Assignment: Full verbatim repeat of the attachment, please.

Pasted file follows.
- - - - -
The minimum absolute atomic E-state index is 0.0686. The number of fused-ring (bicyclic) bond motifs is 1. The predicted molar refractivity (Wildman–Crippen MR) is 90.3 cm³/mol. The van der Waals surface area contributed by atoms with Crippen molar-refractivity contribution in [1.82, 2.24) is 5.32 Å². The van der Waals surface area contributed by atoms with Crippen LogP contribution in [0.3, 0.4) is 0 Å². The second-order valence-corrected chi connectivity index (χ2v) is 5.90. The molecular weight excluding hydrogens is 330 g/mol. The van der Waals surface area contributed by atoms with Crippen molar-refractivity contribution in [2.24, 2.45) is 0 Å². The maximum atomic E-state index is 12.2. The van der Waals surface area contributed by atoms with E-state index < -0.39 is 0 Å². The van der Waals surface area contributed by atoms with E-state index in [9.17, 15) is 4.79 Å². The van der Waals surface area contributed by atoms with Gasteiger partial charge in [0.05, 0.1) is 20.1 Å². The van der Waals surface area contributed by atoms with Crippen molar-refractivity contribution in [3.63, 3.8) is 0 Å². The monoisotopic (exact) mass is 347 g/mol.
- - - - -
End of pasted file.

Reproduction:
The minimum absolute atomic E-state index is 0.0686. The number of fused-ring (bicyclic) bond motifs is 1. The predicted molar refractivity (Wildman–Crippen MR) is 90.3 cm³/mol. The van der Waals surface area contributed by atoms with Crippen molar-refractivity contribution in [1.82, 2.24) is 5.32 Å². The van der Waals surface area contributed by atoms with Crippen LogP contribution in [0.3, 0.4) is 0 Å². The second-order valence-corrected chi connectivity index (χ2v) is 5.90. The molecular weight excluding hydrogens is 330 g/mol. The van der Waals surface area contributed by atoms with Crippen molar-refractivity contribution in [2.24, 2.45) is 0 Å². The maximum atomic E-state index is 12.2. The van der Waals surface area contributed by atoms with E-state index < -0.39 is 0 Å². The van der Waals surface area contributed by atoms with E-state index in [9.17, 15) is 4.79 Å². The van der Waals surface area contributed by atoms with Gasteiger partial charge in [0.05, 0.1) is 20.1 Å². The van der Waals surface area contributed by atoms with Crippen molar-refractivity contribution in [3.63, 3.8) is 0 Å². The monoisotopic (exact) mass is 347 g/mol.